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Video Example : Surface tension

Surface tension

RELATED WORDS

  • Spherical shape
  • Intermolecular forces
  • Surface energy
  • Surface tension
  • Fire polishing of glass
  • Intermolecular attraction
  • Stretching property

Definition of Surface tension

Surface tension is a contractive tendency of the surface of a liquid that allows it to resist an external force

More About Surface tension

  • The cohesive forces between liquid molecules are responsible for the phenomenon known as surface tension
  • A molecule in the bulk of liquid experiences equal intermolecular forces from all sides
  • The molecule, therefore does not experience any net force
  • But for the molecule on the surface of liquid, net attractive force is towards the interior of the liquid due to the molecules below it
  • The molecules on the surface experience a net downward force and have more energy than the molecules in the bulk, which do not experience any net force
  • Therefore, liquids tend to have minimum number of molecules at their surface
  • If surface of the liquid is increased by pulling a molecule from the bulk, attractive forces will have to be overcome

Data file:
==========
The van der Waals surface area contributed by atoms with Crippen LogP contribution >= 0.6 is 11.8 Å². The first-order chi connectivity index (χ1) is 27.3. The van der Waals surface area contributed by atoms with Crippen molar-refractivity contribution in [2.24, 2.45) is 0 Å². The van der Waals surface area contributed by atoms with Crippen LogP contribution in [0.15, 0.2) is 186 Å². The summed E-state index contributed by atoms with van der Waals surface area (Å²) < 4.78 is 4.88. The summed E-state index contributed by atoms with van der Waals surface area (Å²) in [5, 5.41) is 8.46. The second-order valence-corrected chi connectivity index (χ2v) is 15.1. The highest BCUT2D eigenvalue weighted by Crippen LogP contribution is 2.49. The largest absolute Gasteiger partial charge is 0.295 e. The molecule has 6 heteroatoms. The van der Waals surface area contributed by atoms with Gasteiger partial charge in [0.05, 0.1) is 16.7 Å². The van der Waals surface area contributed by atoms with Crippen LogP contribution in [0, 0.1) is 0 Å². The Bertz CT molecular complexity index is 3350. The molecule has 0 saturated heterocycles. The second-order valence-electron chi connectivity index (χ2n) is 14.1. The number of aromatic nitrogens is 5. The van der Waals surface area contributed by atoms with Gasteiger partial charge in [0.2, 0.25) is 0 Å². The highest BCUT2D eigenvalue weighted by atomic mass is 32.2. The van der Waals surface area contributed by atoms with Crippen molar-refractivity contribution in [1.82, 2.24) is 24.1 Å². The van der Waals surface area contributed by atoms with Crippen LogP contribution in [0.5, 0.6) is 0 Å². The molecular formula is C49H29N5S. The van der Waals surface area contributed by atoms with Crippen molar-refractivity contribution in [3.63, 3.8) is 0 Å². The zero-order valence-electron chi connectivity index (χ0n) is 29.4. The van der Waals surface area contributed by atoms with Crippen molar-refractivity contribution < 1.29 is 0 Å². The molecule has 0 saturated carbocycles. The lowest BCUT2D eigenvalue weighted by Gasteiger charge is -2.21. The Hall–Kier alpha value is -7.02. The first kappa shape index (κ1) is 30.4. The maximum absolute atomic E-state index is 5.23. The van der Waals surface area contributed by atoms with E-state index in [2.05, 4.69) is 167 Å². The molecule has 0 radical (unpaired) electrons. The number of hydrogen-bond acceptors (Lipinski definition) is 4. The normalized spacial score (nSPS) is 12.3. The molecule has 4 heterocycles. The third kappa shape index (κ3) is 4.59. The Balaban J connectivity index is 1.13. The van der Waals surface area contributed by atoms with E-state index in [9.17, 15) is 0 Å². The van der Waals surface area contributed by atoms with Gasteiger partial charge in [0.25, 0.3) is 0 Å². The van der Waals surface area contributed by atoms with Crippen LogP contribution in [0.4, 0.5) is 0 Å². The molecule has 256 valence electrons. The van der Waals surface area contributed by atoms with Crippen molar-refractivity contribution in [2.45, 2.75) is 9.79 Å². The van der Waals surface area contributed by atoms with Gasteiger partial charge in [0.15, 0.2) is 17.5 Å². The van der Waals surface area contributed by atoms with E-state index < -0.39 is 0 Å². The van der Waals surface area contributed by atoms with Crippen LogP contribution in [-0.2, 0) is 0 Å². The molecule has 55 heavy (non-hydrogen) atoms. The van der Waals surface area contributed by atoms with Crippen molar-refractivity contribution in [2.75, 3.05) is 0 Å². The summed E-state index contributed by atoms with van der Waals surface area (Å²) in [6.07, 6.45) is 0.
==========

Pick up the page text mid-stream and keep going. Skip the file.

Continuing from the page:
• This will require expenditure of energy
  • The energy required to increase the surface area of the liquid by one unit is defined as surface energy
  • Its dimensions are Jm-2
  • Surface tension is defined as the force acting per unit length perpendicular to the line drawn on the surface of liquid
  • It has dimensions of kgs-2 and in SI unit it is expressed as Nm-1. The lowest energy state of the liquid will be when surface area is minimum
  • Spherical shape satisfies this condition, which is why mercury drops are spherical in shape
  • This is the reason that sharp glass edges are heated for making them smooth
  • On heating, the glass melts and the surface of the liquid tends to take the rounded shape at the edges, which makes the edges smooth
  • This is called fire polishing of glass.
  • The magnitude of surface tension of a liquid depends on the attractive forces between the molecules. When the attractive forces are large, the surface tension is large
  • Increase in temperature increases the kinetic energy of the molecules and effectiveness of intermolecular attraction decreases, so surface tension decreases as the temperature is raised

Applications:

  • Liquid tends to rise (or fall) in the capillary because of surface tension
  • Liquids wet the things because they spread across their surfaces as thin film
  • Moist soil grains are pulled together because surface area of thin film of water is reduced
  • It is surface tension which gives stretching property to the surface of a liquid
  • On flat surface, droplets are slightly flattened by the effect of gravity; but in the gravity free environments drops are perfectly spherical